"A lot of our employees are from the D.C. area or other metropolitan areas around the country, and with our service to agriculture, we feel it is very important for them to connect with our mission to agriculture," said Smith.

The second goal was to showcase how FCS lenders support young, beginning, and small farmers and ranchers through lending and related services, said Smith.

"Each of them have their own individual program, and we feel as the regulator it's so important that they encourage the advancement and growth for YBS programs," said Smith. "To showcase those, we're going to be visiting several farms featuring young and beginning farmers."

The third goal of the tour was accomplished at the the last stop in Minnesota, which was at Lakeview Methodist Health Care Center in Fairmont. The center is a senior care facility that provides nursing care for short and long-term stays. Smith said that FCS institutions, such as Compeer Financial in Minnesota, have the authority to invest part of their capital in rural health care facilities.

"They've had excellent experience in that," said Smith of Compeer Financial with the center in Fairmont.


Smith, who was designated chairman and CEO of the FCA by President Donald Trump in July 2019, has served as a member of the FCA board since 2017. He said even before that, he was a firm believer in the work by FCS institutions.

"This year will mark 40 years that my wife and I have been engaged in farming, and we started out as beginning farmers in western Iowa, close to Atlantic, Iowa," said Smith of their family's farm, Smith Generation Farms Inc., which has grown to encompass about 2,000 acres devoted to corn, soybeans, hay and a small beef cow herd.

He said throughout the years, he's had "numerous" farm credit loans along with loans through a commercial banker, and loans that were part of Farmer Mac — a secondary market for farm loans.

"From the start of my nomination, even when I appeared before the Senate Ag Committee, I said I believed in alternatives to farmers for financing, and competition in financing," said Smith. "So all those areas are important."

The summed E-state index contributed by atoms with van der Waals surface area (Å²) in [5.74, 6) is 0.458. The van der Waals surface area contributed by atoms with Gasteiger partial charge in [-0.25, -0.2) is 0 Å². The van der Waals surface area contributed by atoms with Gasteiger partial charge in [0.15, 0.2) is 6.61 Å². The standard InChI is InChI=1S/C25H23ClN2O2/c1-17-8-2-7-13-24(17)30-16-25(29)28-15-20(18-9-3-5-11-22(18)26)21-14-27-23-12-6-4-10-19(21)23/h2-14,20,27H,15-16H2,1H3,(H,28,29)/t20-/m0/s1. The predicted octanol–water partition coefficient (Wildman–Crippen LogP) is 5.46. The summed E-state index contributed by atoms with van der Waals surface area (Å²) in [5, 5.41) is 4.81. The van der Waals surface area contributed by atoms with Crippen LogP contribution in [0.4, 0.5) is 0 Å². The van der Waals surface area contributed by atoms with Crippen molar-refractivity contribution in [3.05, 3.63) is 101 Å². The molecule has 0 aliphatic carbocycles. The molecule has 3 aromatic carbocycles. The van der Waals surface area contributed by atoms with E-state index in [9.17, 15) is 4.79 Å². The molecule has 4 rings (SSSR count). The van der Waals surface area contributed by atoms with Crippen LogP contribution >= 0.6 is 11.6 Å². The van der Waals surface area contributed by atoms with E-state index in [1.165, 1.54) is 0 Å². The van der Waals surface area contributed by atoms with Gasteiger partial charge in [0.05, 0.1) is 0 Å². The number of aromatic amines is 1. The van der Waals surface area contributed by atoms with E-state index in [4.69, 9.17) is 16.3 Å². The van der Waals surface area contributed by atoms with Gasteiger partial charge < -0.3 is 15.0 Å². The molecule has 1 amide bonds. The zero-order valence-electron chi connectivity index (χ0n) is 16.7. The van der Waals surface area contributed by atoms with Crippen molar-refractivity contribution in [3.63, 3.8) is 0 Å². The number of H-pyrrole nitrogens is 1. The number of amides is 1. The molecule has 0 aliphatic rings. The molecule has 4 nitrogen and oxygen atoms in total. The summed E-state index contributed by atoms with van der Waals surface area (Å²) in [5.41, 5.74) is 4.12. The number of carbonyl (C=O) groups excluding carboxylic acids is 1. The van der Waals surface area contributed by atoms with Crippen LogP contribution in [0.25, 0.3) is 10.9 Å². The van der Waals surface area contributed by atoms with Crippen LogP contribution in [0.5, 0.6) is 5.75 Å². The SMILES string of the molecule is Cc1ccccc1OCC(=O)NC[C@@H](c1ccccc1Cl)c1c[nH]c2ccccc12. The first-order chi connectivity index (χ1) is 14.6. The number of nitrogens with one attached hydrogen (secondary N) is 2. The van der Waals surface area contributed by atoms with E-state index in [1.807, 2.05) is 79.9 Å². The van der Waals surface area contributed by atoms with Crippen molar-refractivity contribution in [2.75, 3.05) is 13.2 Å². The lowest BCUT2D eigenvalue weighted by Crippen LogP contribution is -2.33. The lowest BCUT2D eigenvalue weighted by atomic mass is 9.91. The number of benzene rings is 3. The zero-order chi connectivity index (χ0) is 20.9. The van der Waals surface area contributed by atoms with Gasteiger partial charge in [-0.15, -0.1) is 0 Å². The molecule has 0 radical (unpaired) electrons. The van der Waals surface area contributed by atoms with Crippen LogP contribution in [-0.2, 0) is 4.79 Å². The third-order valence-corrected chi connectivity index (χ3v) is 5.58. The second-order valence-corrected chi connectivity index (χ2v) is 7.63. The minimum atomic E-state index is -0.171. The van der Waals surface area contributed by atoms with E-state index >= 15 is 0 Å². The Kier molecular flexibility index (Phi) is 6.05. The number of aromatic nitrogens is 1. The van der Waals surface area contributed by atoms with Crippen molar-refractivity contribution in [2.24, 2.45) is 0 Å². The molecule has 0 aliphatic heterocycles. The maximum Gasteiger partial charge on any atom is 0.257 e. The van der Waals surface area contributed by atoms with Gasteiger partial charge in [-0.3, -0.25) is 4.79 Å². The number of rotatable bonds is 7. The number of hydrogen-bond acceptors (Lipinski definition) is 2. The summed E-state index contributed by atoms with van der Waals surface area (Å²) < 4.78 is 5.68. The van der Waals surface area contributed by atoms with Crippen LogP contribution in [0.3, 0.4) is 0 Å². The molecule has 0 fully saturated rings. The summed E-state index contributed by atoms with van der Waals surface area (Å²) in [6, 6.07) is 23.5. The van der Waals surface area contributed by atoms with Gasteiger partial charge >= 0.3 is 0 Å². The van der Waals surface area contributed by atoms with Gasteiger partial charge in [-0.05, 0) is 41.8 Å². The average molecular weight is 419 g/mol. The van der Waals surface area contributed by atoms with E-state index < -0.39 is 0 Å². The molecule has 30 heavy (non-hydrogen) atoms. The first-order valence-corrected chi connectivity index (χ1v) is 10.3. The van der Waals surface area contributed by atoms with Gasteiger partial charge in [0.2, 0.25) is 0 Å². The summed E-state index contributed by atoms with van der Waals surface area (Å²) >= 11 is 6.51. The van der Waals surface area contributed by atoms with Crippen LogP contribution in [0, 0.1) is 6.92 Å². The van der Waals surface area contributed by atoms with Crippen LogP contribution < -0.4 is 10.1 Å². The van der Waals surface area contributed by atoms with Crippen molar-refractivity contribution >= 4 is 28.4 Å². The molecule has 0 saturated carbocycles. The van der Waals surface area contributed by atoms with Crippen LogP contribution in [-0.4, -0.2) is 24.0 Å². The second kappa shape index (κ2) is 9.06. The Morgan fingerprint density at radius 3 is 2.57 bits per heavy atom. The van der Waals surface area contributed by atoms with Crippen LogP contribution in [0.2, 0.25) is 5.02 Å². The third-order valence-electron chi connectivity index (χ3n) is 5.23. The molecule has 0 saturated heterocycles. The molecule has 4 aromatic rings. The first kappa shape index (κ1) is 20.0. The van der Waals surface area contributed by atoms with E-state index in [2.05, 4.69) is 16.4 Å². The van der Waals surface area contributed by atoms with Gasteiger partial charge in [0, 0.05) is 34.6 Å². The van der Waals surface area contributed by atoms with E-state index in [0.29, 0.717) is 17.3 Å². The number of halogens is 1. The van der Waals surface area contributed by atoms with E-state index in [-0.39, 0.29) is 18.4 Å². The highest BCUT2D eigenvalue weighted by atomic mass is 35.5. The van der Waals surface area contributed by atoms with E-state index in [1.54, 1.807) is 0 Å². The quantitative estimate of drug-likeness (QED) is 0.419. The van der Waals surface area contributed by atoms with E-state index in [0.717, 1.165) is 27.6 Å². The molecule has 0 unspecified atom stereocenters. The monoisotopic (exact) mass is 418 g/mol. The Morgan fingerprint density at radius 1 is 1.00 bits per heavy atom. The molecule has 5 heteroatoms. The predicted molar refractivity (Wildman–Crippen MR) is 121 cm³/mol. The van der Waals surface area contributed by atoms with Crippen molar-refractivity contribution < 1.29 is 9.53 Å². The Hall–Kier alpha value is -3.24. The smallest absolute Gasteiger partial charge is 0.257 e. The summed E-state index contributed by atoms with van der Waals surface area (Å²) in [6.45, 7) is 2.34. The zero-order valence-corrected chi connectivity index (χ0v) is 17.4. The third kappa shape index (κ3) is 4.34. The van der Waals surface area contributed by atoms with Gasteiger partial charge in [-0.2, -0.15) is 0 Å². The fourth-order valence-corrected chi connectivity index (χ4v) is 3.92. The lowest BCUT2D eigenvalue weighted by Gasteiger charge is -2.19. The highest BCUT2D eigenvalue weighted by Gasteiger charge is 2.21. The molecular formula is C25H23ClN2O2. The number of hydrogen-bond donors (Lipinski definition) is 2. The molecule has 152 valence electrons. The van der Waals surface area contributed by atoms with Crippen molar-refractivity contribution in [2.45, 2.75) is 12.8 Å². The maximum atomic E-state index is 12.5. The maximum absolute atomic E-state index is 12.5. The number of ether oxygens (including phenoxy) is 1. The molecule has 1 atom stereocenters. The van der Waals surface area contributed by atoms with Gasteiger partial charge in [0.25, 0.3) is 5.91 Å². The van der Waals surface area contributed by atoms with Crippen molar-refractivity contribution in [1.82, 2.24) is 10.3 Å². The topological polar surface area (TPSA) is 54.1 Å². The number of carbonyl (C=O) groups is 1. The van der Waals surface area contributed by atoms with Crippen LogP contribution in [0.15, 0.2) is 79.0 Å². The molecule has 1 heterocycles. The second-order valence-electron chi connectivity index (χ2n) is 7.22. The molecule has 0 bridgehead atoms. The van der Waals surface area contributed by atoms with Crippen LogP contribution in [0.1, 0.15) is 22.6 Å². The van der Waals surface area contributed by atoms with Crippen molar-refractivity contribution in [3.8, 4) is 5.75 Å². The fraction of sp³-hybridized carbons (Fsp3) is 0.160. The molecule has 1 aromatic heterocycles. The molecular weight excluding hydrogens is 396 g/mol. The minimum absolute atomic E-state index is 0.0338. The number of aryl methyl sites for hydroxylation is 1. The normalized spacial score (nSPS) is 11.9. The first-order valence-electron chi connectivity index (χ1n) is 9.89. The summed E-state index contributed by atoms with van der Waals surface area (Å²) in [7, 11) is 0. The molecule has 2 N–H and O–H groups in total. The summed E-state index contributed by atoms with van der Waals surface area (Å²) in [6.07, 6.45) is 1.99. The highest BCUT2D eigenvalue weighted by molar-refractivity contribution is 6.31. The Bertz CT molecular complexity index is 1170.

More young farmers

Smith said that efforts to increase support by FCS institutions to young, beginning, and small farmers has ramped up in recent years, as the average age of the U.S. farmer continues to rise.

"It's been successful, but in any program, there's areas for improvement," said Smith of those efforts.

He said the FCA board recently passed a proposed regulation that would move the accountability of FCS institutions to young, beginning and small farmers "up to the next level."

"We're keeping close track of the metrics, and the numbers in young, beginning and small farmers, and making sure those numbers are accurate," said Smith of the requirements made in the Farm Credit Act to report annually to Congress. "No. 1 is to get those numbers right, and number two is to promote best practices."

He said those two things were both checked off while visiting the Hmong American Farmers Association earlier that day.

"I was very impressed with that, because they took advantage of the research, the technology, the financing of the group as a whole and then made it available to the individual producers," said Smith of HAFA's business model. "So that's one thing I mentioned, about sharing best practices throughout the country. Obviously that's an excellent example of how we can help those young entrepreneurs get started."

Noah Fish is a multimedia journalist who creates print, online and TV content for Agweek. He's also the host of the Agweek Podcast.

While covering agriculture he's earned awards for his localized reporting on the 2018 trade war, and breaking news coverage of a fifth-generation dairy farm that was forced to sell its herd when a barn roof collapsed in the winter of 2019. His reporting focuses on the intersection of agriculture, food and culture.

He reports out of Rochester, Minnesota, and can be reached at